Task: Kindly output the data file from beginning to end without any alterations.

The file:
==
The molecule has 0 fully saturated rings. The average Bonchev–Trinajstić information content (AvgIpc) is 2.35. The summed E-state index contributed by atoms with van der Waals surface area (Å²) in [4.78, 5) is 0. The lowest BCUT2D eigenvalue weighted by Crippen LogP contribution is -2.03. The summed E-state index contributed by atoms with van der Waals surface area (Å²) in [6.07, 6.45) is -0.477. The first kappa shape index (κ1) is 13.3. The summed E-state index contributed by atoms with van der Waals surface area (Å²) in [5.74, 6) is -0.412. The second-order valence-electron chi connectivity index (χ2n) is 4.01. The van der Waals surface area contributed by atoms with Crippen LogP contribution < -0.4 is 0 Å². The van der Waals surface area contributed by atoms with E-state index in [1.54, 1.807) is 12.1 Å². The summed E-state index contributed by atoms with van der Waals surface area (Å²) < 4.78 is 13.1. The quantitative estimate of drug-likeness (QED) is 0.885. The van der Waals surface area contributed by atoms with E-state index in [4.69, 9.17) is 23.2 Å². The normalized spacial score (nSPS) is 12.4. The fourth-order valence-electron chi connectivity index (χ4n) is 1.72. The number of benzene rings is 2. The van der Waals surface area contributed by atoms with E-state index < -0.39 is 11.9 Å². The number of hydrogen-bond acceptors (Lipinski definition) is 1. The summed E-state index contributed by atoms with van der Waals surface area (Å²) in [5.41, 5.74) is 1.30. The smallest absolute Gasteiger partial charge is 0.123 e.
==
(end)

The molecule has 0 fully saturated rings. The average Bonchev–Trinajstić information content (AvgIpc) is 2.35. The summed E-state index contributed by atoms with van der Waals surface area (Å²) in [4.78, 5) is 0. The lowest BCUT2D eigenvalue weighted by Crippen LogP contribution is -2.03. The summed E-state index contributed by atoms with van der Waals surface area (Å²) in [6.07, 6.45) is -0.477. The first kappa shape index (κ1) is 13.3. The summed E-state index contributed by atoms with van der Waals surface area (Å²) in [5.74, 6) is -0.412. The second-order valence-electron chi connectivity index (χ2n) is 4.01. The van der Waals surface area contributed by atoms with Crippen LogP contribution < -0.4 is 0 Å². The van der Waals surface area contributed by atoms with E-state index in [1.54, 1.807) is 12.1 Å². The summed E-state index contributed by atoms with van der Waals surface area (Å²) < 4.78 is 13.1. The quantitative estimate of drug-likeness (QED) is 0.885. The van der Waals surface area contributed by atoms with E-state index in [4.69, 9.17) is 23.2 Å². The normalized spacial score (nSPS) is 12.4. The fourth-order valence-electron chi connectivity index (χ4n) is 1.72. The number of benzene rings is 2. The van der Waals surface area contributed by atoms with E-state index < -0.39 is 11.9 Å². The number of hydrogen-bond acceptors (Lipinski definition) is 1. The summed E-state index contributed by atoms with van der Waals surface area (Å²) in [5.41, 5.74) is 1.30. The smallest absolute Gasteiger partial charge is 0.123 e.